We’ve been fairly consistent over the years, complaining about surface parking lots as an undesirable land use in our dense urban environment. Whether a surface lot is tiny or huge, it’s almost never the highest or best use for a property. One notable exception might be the sea of surface parking around the stadiums- people gotta tailgate somewhere, right?
With development booming in Philadelphia, we’ve been cheered over and over as developers have purchased longstanding surface parking lots and replaced them with new construction. If you subscribe to the opinion that buildings are better than surface parking lots, then you surely feel the same way. But the other side of the coin is that the elimination of surface parking lots means fewer parking spaces for residents and out of towners, ostensibly putting more pressure on street parking. Some would say that this is fine, as it encourages greater use of mass transit, bikes, and ride shares. We hear this argument, but still believe that we should have as much parking as possible downtown, as long as it isn’t in a surface lot.
An upcoming project on the 400 block of Bainbridge will attempt to please both constituencies. Remember, we told you last summer that developers were planning to demolish several buildings on the north side of this block, combine their lots with a surface parking lot, and build a new mixed-use building. Rumor had it, at the time, that Trader Joe’s would be the retail tenant in the building. That rumor was quickly dispelled, and by the end of last year we saw demo notices on the buildings.
Well the buildings are still around, but we have to think they’ll be gone soon enough. And as for what will replace them, we finally have some clarity. Plan Philly wrote last week about this project, passing along the news that the owners of the property are planning a mixed-use building with one large retail tenant, apartments, and a ton of parking. Specifically, the project calls for a seven story building with a 20K sqft Target on the first floor, 54 apartments on the upper floors, and 154 underground parking spots. 54 of those parking spots are accessory to the building, meaning they’re meant for customers of the store and/or building residents. The remaining parking spots will be available for rent on a monthly basis, effectively doubling the number of parking spots that were previously offered in the surface parking lot.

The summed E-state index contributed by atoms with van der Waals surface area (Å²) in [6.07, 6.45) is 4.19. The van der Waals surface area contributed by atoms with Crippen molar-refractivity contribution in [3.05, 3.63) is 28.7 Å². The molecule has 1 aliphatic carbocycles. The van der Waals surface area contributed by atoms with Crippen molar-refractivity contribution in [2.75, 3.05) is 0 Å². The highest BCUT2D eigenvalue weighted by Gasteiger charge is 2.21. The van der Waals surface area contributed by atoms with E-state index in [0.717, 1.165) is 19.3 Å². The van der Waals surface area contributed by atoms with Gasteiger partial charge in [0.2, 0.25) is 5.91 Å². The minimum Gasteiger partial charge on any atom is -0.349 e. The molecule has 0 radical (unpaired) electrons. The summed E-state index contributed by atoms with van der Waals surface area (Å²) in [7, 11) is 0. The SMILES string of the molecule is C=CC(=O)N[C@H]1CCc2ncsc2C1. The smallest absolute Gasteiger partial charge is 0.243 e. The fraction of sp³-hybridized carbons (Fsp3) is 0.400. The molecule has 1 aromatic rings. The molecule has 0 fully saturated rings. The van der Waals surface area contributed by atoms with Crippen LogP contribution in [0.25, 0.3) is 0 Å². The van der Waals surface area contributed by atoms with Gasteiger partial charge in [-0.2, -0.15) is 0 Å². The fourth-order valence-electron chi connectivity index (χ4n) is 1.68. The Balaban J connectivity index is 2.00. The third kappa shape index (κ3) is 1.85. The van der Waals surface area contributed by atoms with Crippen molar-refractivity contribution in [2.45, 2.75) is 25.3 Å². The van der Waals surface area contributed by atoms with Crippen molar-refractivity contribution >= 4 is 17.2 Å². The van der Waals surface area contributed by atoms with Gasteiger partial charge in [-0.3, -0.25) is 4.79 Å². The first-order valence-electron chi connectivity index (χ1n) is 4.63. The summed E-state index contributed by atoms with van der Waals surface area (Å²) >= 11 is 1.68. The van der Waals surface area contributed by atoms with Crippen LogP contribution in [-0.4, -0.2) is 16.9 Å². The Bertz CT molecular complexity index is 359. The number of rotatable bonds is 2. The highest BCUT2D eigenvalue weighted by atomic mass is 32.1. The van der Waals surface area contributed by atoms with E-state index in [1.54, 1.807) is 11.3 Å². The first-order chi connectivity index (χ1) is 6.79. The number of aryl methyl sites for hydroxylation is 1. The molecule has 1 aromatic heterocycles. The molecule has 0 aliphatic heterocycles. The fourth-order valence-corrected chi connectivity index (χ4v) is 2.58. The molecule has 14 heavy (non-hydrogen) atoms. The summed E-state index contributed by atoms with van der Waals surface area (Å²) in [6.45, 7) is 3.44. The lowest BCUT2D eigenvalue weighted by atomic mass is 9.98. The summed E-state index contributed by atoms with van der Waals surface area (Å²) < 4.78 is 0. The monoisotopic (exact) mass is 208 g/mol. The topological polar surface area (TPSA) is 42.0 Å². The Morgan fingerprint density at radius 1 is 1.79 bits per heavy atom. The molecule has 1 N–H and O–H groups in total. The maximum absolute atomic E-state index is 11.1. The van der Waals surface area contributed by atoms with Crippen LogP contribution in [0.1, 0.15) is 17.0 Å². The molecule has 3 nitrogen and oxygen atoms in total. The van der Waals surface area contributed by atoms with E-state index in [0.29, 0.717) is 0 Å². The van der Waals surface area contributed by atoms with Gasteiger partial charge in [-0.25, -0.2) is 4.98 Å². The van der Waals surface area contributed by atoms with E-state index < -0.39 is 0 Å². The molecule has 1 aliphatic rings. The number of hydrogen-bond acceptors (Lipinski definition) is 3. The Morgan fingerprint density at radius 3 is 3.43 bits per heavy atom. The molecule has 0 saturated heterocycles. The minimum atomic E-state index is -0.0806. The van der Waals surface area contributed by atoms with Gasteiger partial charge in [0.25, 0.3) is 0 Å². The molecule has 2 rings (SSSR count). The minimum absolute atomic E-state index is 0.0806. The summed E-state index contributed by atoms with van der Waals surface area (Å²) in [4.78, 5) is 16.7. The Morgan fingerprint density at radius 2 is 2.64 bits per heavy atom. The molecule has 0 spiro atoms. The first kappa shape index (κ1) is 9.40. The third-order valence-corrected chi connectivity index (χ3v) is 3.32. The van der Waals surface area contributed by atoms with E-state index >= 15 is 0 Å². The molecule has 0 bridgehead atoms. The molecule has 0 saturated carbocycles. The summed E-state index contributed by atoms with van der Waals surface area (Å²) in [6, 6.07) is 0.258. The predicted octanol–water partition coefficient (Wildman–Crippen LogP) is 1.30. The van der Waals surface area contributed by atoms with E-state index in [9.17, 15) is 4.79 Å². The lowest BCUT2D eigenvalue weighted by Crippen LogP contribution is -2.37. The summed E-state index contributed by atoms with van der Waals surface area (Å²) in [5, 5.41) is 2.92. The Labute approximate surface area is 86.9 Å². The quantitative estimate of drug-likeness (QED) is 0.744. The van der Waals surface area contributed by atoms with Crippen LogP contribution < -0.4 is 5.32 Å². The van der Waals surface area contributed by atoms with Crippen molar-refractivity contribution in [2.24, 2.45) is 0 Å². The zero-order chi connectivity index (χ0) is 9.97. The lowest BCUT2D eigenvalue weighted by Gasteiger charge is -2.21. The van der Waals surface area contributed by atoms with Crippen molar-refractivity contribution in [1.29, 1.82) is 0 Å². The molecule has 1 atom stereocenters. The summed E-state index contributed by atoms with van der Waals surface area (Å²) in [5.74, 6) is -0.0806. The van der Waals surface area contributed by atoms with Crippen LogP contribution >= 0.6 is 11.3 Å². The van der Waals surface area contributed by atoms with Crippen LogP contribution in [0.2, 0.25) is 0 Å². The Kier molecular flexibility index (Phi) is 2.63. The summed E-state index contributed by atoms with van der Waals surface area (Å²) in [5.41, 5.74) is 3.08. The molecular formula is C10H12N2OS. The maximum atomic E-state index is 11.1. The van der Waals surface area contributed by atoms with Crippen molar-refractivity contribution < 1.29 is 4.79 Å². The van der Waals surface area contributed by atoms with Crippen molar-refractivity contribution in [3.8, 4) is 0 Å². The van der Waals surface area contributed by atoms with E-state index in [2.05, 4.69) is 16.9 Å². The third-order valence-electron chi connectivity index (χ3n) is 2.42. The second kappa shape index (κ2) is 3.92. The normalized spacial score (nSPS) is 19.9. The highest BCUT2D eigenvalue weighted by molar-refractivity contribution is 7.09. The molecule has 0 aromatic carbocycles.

Our first response to this news was to wonder whether we really need another mini-Target. But once we accepted that reality and came to grips with the fact that Trader Joe’s corporate likes to make Philadelphia wait on line, we started thinking about how great it is that this project takes away a surface parking lot and replaces it with more parking plus other stuff. We aren’t sure that this is a viable option for too many other projects, but we’d certainly be glad to see similar approaches taken with other developments. Except with the Target bit, maybe let’s pump the brakes on those for the time being.